Watching the latest incarnation of Team USA’s “Dream Team” dismantle their international competition in London, it got me thinking: if we could assemble the all-time Denver Nuggets “Dream Team,” who would make the 12-man roster?

Following the model that Team USA seems to be adhering to lately, I wanted to construct a roster that features two centers (a la Tyson Chandler and Anthony Davis), two power forwards (Kevin Love and Carmelo Anthony), two small forwards (LeBron James and Kevin Durant), two shooting guards (Kobe Bryant and James Harden), two pure point guards (Chris Paul and Deron Williams) and two swing players (Russell Westbrook plays the one and the two, and Andre Iguodala plays the two and the three) to model our Nuggets “Dream Team” after. Filling in those slots, there are some obvious choices and perhaps some not-so-obvious selections.

In selecting this roster, I didn’t want to overburden us with rules except one: to qualify, a player had to wear a Nuggets uniform for at least three full seasons. This eliminates the likes of Spencer Haywood (probably the best one-season Nugget/Rocket ever), Allen Iverson (arguably the second-best two guard ever for the Nuggets, but played just a season-and-a-half in Denver), Calvin Natt (an absolute stud at the four-spot when healthy), George McGinnis and Kevin Brooks (just seeing if you’re paying attention).

So let's get to it …


Dan Issel: Long before Issel was a franchise-destroying president / head coach, he was one heck of a big man. Standing at just 6'9", Issel's ABA/NBA career was one of the greatest of all-time for an offensive oriented center/power forward. Even today, if you combine ABA and NBA statistics, Issel ranks 9th all time in points scored and 28th in rebounding. As a Nugget, Issel was an integral part of two Western Conference Finals teams (1978 and 1985) and one ABA Finals squad (1976).

Dikembe Mutombo: While Issel would rack up points for the Nuggets “Dream Team,” Mutombo would be asked to share the load when it comes to blocks and rebounds. In his five seasons as a Nugget, Mutombo never averaged less than 11.8 rebounds and 3 blocks per game, and led the NBA in blocks three consecutive times while wearing the Nuggets uniform (with impressive bpg averages of 4.1, 3.9, 4.5). Most notably, Mutombo was the defensive leader of the 1993-94 Denver team that became the first-ever eighth seed to upset a one-seed in the NBA playoffs when the Nuggets defeated George Karl’s Seattle Supersonics in five thrilling games.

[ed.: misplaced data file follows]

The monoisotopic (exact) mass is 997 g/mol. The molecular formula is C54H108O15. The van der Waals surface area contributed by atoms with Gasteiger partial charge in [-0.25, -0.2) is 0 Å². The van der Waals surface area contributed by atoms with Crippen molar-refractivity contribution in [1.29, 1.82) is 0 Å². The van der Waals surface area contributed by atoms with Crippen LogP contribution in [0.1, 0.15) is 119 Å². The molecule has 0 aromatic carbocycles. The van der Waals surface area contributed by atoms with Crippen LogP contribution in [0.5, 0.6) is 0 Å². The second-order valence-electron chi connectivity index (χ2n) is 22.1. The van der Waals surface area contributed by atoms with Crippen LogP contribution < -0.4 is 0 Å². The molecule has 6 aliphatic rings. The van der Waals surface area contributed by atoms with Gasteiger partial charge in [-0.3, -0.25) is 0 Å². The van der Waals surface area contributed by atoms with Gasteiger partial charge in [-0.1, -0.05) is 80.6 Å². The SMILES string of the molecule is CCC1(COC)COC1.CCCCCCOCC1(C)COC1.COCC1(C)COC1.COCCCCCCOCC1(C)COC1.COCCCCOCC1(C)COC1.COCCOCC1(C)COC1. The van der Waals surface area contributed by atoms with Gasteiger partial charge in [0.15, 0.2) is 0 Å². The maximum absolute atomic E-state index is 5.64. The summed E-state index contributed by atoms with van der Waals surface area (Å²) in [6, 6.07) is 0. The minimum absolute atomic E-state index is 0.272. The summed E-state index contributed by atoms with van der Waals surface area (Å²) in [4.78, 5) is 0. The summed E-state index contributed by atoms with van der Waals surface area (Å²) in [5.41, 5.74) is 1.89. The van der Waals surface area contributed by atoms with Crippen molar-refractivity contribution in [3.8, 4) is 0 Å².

Antonio McDyess: Like many of the Nuggets promising power forwards, McDyess had a very incomplete career in Denver. But while playing in the Mile High City for about six seasons, McDyess put up impressive numbers, including his 21.2 ppg, 10.7 rpg and 2.3 bpg 1998-99 campaign and his 20.8 ppg, 12.1 rpg, 1.5 bpg 2000-01 season.

LaPhonso Ellis: Modern day Nuggets fans are probably wondering why Ellis gets this slot over Nene Hilario or even Kenyon Martin, but Ellis was the heart and soul on the Cinderella 1994 team. And had his Nuggets career not been cut tragically short by a devastating knee injury, Ellis may very well have been regarded as the greatest Nuggets power forward ever. When healthy during his six-year Nuggets career, Ellis could score (once averaging 21.6 ppg in 1996-97) and rebound (averaged 9.7 rpg as a rookie in 1992-93). But more importantly, Ellis was (still is!) a man of high character who led by example on and off the court. The Nuggets were lucky to have Ellis while he was in Denver.


Alex English: Not only do the Nuggets have two tremendous small forwards for their “Dream Team,” in English and Carmelo Anthony they may have two of the best scoring small forwards in NBA history. The NBA’s 13th all-time leading points producer, English went nine consecutive seasons as a Nugget where he scored at least 1900 points in a season, twice leading the NBA in most points scored during that span. English also led the Nuggets to two Western Conference Finals and an NBA franchise-best 54 wins in 1987-88, a season that was the most competitive in NBA history.